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Macabre is an adjective describing something or someone as having to do with or representing death in a dark or twisted way. Things that are macabre elicit fear or shock from those who view them. It can also be used to talk about things that have to do with violence or harm to others, even if it does not result in actual death.

The word comes from the phrase danse macabre, or dance of death, a form of art in the fifteenth century to remind people that everyone dies and they must be more concerned about their spiritual welfare than their temporal welfare.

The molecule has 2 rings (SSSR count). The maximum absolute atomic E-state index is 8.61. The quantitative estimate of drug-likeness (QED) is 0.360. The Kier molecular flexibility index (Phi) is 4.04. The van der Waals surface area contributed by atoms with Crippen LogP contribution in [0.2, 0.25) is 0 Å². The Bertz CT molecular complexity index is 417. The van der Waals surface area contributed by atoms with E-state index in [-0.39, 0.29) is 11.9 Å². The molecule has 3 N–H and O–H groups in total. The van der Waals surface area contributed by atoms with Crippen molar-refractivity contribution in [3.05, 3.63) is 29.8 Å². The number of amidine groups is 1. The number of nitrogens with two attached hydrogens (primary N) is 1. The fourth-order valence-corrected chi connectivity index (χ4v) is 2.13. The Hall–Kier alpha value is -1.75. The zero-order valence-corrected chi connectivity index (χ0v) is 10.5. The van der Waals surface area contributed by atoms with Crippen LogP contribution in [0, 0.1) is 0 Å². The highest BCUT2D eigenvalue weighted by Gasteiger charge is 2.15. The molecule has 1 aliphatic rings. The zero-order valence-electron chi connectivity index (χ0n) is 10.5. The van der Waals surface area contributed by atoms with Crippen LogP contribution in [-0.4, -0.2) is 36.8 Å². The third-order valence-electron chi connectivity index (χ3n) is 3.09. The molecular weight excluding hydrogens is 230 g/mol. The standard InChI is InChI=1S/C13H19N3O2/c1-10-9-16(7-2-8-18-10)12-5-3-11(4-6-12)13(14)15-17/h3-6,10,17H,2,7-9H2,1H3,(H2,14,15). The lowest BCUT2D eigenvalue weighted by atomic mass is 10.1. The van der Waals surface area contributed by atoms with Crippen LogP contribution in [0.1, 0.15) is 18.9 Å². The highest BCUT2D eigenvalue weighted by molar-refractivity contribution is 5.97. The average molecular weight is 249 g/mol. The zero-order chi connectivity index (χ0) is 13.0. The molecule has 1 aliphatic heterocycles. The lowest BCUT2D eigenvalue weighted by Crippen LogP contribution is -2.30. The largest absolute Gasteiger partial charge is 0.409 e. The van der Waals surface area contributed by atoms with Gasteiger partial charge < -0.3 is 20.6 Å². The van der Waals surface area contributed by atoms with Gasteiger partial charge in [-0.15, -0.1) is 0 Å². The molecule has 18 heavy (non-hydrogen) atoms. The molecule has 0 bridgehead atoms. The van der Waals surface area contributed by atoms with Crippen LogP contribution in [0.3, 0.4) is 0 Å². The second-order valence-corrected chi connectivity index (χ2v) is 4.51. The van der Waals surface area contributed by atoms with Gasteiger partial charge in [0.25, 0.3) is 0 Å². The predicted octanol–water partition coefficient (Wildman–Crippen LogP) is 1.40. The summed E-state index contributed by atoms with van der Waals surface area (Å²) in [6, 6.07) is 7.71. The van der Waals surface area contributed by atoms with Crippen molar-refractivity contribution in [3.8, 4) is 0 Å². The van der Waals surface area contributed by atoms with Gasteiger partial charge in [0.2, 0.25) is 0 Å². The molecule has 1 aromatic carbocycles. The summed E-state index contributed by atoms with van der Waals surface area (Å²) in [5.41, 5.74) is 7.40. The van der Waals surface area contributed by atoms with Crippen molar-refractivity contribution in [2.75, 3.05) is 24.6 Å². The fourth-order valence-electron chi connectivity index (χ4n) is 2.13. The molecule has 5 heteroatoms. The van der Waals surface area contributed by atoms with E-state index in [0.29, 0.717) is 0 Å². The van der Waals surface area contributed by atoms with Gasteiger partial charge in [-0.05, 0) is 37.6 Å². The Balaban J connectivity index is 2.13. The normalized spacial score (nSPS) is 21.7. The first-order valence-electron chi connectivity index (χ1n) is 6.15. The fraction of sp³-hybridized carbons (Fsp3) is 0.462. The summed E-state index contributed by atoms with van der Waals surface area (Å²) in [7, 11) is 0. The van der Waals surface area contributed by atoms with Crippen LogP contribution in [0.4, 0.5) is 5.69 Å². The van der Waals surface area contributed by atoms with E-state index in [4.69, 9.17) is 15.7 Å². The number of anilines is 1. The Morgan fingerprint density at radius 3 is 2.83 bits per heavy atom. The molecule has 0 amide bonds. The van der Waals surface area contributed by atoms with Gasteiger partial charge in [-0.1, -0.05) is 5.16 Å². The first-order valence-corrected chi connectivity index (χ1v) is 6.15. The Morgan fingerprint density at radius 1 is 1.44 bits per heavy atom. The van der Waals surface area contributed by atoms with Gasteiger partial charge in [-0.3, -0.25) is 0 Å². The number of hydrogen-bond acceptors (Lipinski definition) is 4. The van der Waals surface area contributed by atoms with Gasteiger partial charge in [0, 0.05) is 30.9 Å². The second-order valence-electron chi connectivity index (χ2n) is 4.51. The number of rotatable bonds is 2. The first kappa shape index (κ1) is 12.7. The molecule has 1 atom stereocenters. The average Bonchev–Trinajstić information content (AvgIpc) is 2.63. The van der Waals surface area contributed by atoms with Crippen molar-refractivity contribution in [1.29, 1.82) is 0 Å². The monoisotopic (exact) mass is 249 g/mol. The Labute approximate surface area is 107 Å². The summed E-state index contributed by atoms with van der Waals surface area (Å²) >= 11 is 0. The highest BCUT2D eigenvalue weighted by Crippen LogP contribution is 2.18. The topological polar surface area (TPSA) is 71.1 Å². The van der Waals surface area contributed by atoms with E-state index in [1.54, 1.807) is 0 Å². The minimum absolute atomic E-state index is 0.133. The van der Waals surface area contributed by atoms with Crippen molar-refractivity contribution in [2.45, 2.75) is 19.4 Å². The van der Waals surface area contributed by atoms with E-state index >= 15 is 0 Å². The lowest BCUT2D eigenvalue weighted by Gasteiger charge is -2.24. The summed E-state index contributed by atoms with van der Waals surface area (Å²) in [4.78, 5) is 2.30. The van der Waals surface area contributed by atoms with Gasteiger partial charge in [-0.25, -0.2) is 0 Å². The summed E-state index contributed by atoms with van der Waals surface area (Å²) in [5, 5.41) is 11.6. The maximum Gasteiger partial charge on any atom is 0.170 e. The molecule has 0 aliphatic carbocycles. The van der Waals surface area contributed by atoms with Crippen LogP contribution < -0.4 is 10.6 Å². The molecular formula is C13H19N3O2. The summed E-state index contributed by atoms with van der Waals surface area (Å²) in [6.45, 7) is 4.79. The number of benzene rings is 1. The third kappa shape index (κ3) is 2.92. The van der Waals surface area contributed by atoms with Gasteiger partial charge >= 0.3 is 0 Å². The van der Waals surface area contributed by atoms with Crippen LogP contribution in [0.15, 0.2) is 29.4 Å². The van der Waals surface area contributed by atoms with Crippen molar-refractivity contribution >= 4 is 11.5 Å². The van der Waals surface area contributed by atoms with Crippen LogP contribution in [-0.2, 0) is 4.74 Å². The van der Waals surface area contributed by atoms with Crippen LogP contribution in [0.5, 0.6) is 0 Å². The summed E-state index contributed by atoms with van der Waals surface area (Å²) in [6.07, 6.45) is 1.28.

Interestingly, the word has grown in popularity since 1900 and peaked around 1970, as shown in the Ngram pictured below.



So what is it about the macabre ritual that is the death row last meal that we all seem to find so fascinating? [New Statesman]

Visually its a glorious and macabre fantasy, but Miyazaki’s games deal just as much in practicality. [The Telegraph]

An Amnesty International official noted, “The notion that Raif Badawi must be allowed to heal so that he can suffer this cruel punishment again and again is macabre and outrageous.” [The Washington Post]

“It is not macabre, it is not horror, it is not Friday the 13th or anything like that,” he said. “This is a very family-oriented tradition. It is a way for families to connect with each other as well as the dead.” [Texas Public Radio]